• Ordinance 2019-45, adopting an adjusted budget for FY 2020 for Park City Municipal Corporation and its related agencies. This re-adoption is based off direction to provide funding for the Children’s Justice Center. The amended budget also funds a goal to install 100 EV chargers throughout Park City, which are mostly funded through matching grants, and additional transportation projects.
    Adjusted Budget Staff Report

    Exhibit A: Adjusted Budget Adoption Ordinance
    Exhibit B: Budget Summaries


  • Ordinance 2019-46, amending Municipal Code Title 10, Non-Motorized Trail Use. There was significant public comment demonstrating both support and concern for allowing e-mountain bikes on trails. Council approved an amendment to the ordinance, which exempts trail users 65 older to operate Class I e-mountain bikes on all trails in Park City. This coincides with the current exception for users with mobility disabilities. Additionally, Council postponed the recommendation of a pilot project in Round Valley, and instead directed staff to create a task force to help determine next steps associated with e-mountain bike use.
    E-Bike Staff Report
    E-Bike Ordinance


  • Ordinance 2019-47, approving the Park City Heights Phase 4 Subdivision, located south of Calamity Lane, south of Richardson Flat Road and west of US Highway 40. This phase includes 48 lots, four of which are deed-restricted.
    Park City Heights Phase 4 Subdivision Staff Report and Ordinance
    Park City Heights Phase 4 Exhibits


  • A construction agreement with Silver Spur Construction for the 3Kings Water Treatment Plant and SR-248 Transmission Lines Project for $8,244,256. This contract is for a large pipeline that will run along SR-248. It is a large project that will have a lot of impacts and the plan includes extensive outreach.
    3KWTP and SR248 Transmission Line Staff Report


  • A construction agreement with Red Pine Construction LLC for the Western Summit County Interconnect Pipeline Project for $551,181.50. This project, located near the Park City Film Studio, will temporarily impact the trail running along SR-248, but will otherwise not have large impacts.
    Western Summit Interconnect Staff Report



Park City Housing Authority Approved the following New Business Item:



  • Planning Commission Meeting: 9/11, 5:30 p.m. at City Hall
  • City Council Meeting: 9/12, 6:00 p.m. at City Hall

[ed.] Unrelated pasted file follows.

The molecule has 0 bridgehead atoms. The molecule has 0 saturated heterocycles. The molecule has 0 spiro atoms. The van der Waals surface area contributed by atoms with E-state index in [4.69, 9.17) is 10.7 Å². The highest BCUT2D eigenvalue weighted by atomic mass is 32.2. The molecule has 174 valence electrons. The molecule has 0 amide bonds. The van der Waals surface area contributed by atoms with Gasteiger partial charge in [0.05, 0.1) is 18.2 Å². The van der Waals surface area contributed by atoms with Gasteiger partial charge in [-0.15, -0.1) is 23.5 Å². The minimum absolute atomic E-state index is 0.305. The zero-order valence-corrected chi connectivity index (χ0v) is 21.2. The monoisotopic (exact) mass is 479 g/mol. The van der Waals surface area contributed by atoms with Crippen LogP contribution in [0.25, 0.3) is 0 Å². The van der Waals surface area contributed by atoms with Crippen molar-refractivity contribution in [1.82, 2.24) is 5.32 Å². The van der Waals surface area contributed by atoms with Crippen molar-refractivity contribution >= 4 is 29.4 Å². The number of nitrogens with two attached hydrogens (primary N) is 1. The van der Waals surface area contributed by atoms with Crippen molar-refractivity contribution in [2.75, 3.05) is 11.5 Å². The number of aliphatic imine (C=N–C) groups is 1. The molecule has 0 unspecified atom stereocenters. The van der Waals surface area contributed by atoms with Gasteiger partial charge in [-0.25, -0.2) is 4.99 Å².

• Coffee with Council: 9/13, 8:30 a.m. at Park City Library (Room 101)
  • Planning Commission Meeting: 9/25, 5:30 p.m. at City Hall


Interested in tuning in to listen to the 8/29 Council meeting in its entirety? Visit the following link to access audio from the meeting. Audio from Park City Council meetings is now offered with closed captioning.

Want to stay apprised of City news, events, and upcoming City Council meetings? Like our Facebook page or consider signing up for our e-notify program, which delivers the latest City news and event information directly to your inbox.

This is an unofficial summary of the meeting. To read the official minutes; please visit the meetings page on the city's website. Minutes are posted once they are approved.


Return to full list >>

Sustainability For Homes

Press Enter to show all options, press Tab go to next option

Sometimes reducing your environmental impact can be a little overwhelming. There is a lot of new information and sometimes it changes very quickly from new research or developments. Start off small and take it a day at a time and soon you'll be able to incorporate a lot of these ideas into your daily life.  Here are 10 ways to get started reducing your impact at home.

1. Sign up for the SCPW ChallengePark City worked with Summit Community Power Works to bring this online resource to life. Here you will find 70 actions you can do at home to conserve, with all available rebates and incentives, and step-by-step instructions on how to complete each action. It's even more fun when you get your neighbors to participate and form a team to win prizes and recognition!